Announcing MongoDB 3.6

Eliot Horowitz


Today we’re announcing the release of MongoDB 3.6, the latest milestone in our efforts to give developers the most productive general-purpose data management systems for modern applications. 3.6 makes it easier than ever to work with data in the most natural, efficient, and frictionless way possible.

Allowing developers to persist rich, nested data without flattening it out is one of MongoDB’s defining strengths. Documents can model any kind of data: key value, graph, and relational data sets are as much at home in documents as heterogeneous, nested structures are. With MongoDB Server 3.6, we’re making the query language much more powerful, with new array update operators that allow you to specify in-place updates to specific, matching array items, at any depth of nesting. Extensions to the $lookup aggregation stage now allow uncorrelated subqueries and multiple matching conditions, so referencing and joining documents in complex combinations can be handled in the database.

Modern applications need to respond instantaneously to changes, providing notifications to their users and interfaces that update live. To enable this, MongoDB 3.6 introduces Change Streams, which applications can use to get real-time notification of updates to collection data. Just a few lines of code yield a tailable cursor that continuously delivers notifications on updates to the watched collection.

A key characteristic of robust systems is that they handle network outages gracefully, but the defensive coding to handle them can represent a significant burden on developers. MongoDB 3.6 alleviates that burden with Retryable Writes, a new feature ensuring that writes are performed exactly once, even in the face of outages.

MongoDB 3.6 also concludes our march to uniformly secure defaults, with localhost only binding implemented directly in the core server. Since 2.6.0, this behavior has been the default configuration in the most popular packaged versions of MongoDB, but the server itself did not default to localhost only binding, because many customer infrastructures use border security and relied on the previously permissive behavior. As of this release, MongoDB Server itself will default to refusing all connections unless they are from a whitelisted IP.

The flexibility of documents is fully compatible with data validation, and MongoDB 3.6 improves on its previous capabilities with the introduction of JSON Schema. Using JSON Schema, you can specify (in JSON), on a per-collection basis, exactly what qualifies as a valid document, such as the types a field can have, whether it is required, and if a document permits fields not listed in the spec. With MongoDB 3.6, schema isn’t a straightjacket, it’s framework of validation you can tune to exactly the degree you need.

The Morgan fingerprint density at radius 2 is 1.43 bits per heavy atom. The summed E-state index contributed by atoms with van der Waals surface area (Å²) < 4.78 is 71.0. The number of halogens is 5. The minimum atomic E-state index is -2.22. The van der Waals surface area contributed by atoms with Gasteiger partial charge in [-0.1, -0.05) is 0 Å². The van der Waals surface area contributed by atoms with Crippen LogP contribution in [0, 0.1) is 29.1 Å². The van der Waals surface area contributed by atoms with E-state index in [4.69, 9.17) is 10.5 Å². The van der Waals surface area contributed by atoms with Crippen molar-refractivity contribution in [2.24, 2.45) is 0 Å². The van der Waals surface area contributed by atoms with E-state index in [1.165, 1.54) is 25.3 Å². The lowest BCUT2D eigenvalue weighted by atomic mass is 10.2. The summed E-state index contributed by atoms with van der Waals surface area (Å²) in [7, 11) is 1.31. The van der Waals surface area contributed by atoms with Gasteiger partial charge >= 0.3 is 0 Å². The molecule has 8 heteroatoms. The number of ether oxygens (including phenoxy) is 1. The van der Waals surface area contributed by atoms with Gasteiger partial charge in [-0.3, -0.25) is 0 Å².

MongoDB Atlas has seen an incredible collection of improvements in 3.6. Cross-Region Clusters provide a whole new level of high-availability at the click of a button, whether you run Atlas on AWS, Google Cloud Platform, or Azure. We’ve also introduced two new instance classes, M2 and M5. These low-cost, shared tenancy instances bridge the gap between the free tier and the fully dedicated tiers, and are perfect for the development phase of a project between toy and production.

On the operations side, Atlas and Ops Manager have both gained a Data Explorer for quickly digging into the data in your database, and a Performance Advisor, which analyzes the queries running in your cluster and finds opportunities for improvement, like missing indexes to add.

The BI Connector, introduced last year, has been completely re-written for MongoDB 3.6 making it run much faster and easier to manage. The BI connector 2.0 is much better at translating SQL queries into MongoDB’s native aggregation framework, so it can push much more work directly down to MongoDB, instead of having to do it itself in memory.

With over a hundred new and updated features, MongoDB 3.6 is our biggest release yet, and we’re incredibly excited to get it into your hands and see what amazing things you do with it.

Learn more

About the Author

Eliot Horowitz is the CTO and Co-Founder of MongoDB. He wrote the core code base for MongoDB starting in 2007, and subsequently built the engineering and product teams. Today, Eliot oversees those teams, and continues to drive technology innovations at MongoDB. Prior to MongoDB, Eliot co-founded and built ShopWiki, a groundbreaking online retail search engine. He built its technology, it’s team, and presided over its private sale in 2010. Before that, Eliot was a software developer in the R&D group at DoubleClick.

Eliot is on the board of the NY Tech Talent Pipeline. In 2006, he was selected as one of BusinessWeek’s Top 25 Entrepreneurs Under Age 25, and in 2015 was named to the Business Insider “Under 35 and Crushing it” list. He was also recently named to Crain’s NY Business 40 Under 40 Class of 2017 list. Eliot received a B.S. in Computer Science from Brown University.